Aggregation of TAR DNA-binding protein 43 (TDP-43) is a pathological signature of amyotrophic lateral sclerosis (ALS). Although accumulating evidence suggests the involvement of RNA recognition motifs (RRMs) in TDP-43 proteinopathy, it remains unclear how native TDP-43 is converted to pathogenic forms. To elucidate the role of homeostasis of RRM1 structure in ALS pathogenesis, conformations of RRM1 under high pressure were monitored by NMR. We first found that RRM1 was prone to aggregation and had three regions showing stable chemical shifts during misfolding. Moreover, mass-spectrometric analysis of aggregated RRM1 revealed that one of the regions was located on protease-resistant β-strands containing two cysteines (C173 and C175), indicating that this region served as a core assembly interface in RRM1 aggregation. Although a fraction of RRM1 aggregates comprised disulfide-bonded oligomers, the substitution of cysteine(s) to serine(s) (C/S) resulted in unexpected acceleration of amyloid fibrils of RRM1 and disulfide-independent aggregate formation of full-length TDP-43. Notably, TDP-43 aggregates with RRM1-C/S required C-terminus, and replicated cytopathologies of ALS, including mislocalization, impaired RNA splicing, ubiquitination, phosphorylation, and motor neuron toxicity. Furthermore, RRM1-C/S accentuated inclusions of familial ALS-linked TDP-43 mutants in C-terminus. The relevance of RRM1-C/S-induced TDP-43 aggregates in ALS pathogenesis was verified by immunolabeling of inclusions of ALS patients and cultured cells overexpressing the RRM1-C/S TDP-43 with antibody targeting a misfolding-relevant regions. Our results indicate that cysteines in RRM1 crucially govern the conformation of TDP-43, and aberrant self-assembly of RRM1 at amyloidogenic regions contributes to pathogenic conversion of TDP-43 in ALS.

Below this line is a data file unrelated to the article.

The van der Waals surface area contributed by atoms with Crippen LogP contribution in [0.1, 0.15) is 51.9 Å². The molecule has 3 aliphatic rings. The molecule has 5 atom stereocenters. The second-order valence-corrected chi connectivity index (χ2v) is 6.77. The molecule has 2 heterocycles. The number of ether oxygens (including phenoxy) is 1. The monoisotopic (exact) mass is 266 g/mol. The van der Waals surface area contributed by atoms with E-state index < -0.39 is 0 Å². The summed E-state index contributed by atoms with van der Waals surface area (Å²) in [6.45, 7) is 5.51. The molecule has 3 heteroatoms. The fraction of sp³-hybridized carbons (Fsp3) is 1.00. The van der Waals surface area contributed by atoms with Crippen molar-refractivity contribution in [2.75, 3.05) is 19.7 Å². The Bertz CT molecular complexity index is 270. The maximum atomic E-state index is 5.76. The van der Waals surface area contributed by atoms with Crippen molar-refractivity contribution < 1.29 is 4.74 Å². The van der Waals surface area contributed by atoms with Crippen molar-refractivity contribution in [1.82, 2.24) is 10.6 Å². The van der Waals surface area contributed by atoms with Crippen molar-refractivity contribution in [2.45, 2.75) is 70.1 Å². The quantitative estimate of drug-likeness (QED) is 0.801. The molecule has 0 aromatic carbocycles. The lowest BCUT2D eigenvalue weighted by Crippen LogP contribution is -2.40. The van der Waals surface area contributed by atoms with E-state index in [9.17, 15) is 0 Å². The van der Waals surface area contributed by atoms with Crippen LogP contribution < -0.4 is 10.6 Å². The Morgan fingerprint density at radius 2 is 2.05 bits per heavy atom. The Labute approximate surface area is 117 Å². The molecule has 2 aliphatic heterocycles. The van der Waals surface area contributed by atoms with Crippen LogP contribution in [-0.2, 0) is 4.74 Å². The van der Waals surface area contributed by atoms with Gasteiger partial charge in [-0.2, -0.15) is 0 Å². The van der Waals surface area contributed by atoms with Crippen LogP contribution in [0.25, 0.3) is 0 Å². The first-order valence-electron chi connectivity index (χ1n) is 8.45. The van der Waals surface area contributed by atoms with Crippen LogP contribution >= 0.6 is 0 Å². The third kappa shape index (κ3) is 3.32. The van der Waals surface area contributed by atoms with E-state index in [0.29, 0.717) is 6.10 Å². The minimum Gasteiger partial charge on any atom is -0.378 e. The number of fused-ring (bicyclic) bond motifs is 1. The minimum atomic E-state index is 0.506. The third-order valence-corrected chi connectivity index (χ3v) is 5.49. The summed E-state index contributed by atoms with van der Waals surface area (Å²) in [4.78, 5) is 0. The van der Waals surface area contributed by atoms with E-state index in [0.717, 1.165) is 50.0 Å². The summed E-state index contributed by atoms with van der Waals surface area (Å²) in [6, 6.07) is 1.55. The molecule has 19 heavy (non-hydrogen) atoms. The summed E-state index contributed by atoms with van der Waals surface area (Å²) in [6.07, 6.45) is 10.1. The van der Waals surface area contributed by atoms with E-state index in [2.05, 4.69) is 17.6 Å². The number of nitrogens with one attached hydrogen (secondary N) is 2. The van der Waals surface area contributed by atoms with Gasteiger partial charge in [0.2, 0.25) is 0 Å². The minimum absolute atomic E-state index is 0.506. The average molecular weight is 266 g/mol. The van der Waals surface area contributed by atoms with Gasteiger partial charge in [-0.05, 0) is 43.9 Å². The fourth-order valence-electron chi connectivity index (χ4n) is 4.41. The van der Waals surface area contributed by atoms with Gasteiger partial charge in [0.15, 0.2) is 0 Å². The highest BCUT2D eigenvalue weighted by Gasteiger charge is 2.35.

A randomized, placebo-controlled, double-blind, multicenter 52-week phase 2 trial of resveratrol in individuals with mild to moderate Alzheimer disease (AD) examined its safety and tolerability and effects on biomarker (plasma Aβ40 and Aβ42, CSF Aβ40, Aβ42, tau, and phospho-tau 181) and volumetric MRI outcomes (primary outcomes) and clinical outcomes (secondary outcomes).
Low-frequency magnetic fields (LF-MF) generated by power lines represent a potential environmental health risk and are classified as possibly carcinogenic by the World Health Organization. Epidemiological studies indicate that LF-MF might propagate neurodegenerative diseases like Alzheimer’s disease (AD) or amyotrophic lateral sclerosis (ALS). We conducted a comprehensive analysis to determine whether long-term exposure to LF-MF (50 Hz, 1 mT) interferes with disease development in established mouse models for AD and ALS, namely APP23 mice and mice expressing mutant Cu/Zn-superoxide dismutase (SOD1), respectively. Exposure for 16 months did not aggravate learning deficit of APP23 mice. Likewise, disease onset and survival of SOD1(G85R) or SOD1(G93A) mice were not altered upon LF-MF exposure for ten or eight months, respectively. These results and an extended biochemical analysis of protein aggregation, glial activation and levels of toxic protein species suggests that LF-MF do not affect cellular processes involved in the pathogenesis of AD or ALS.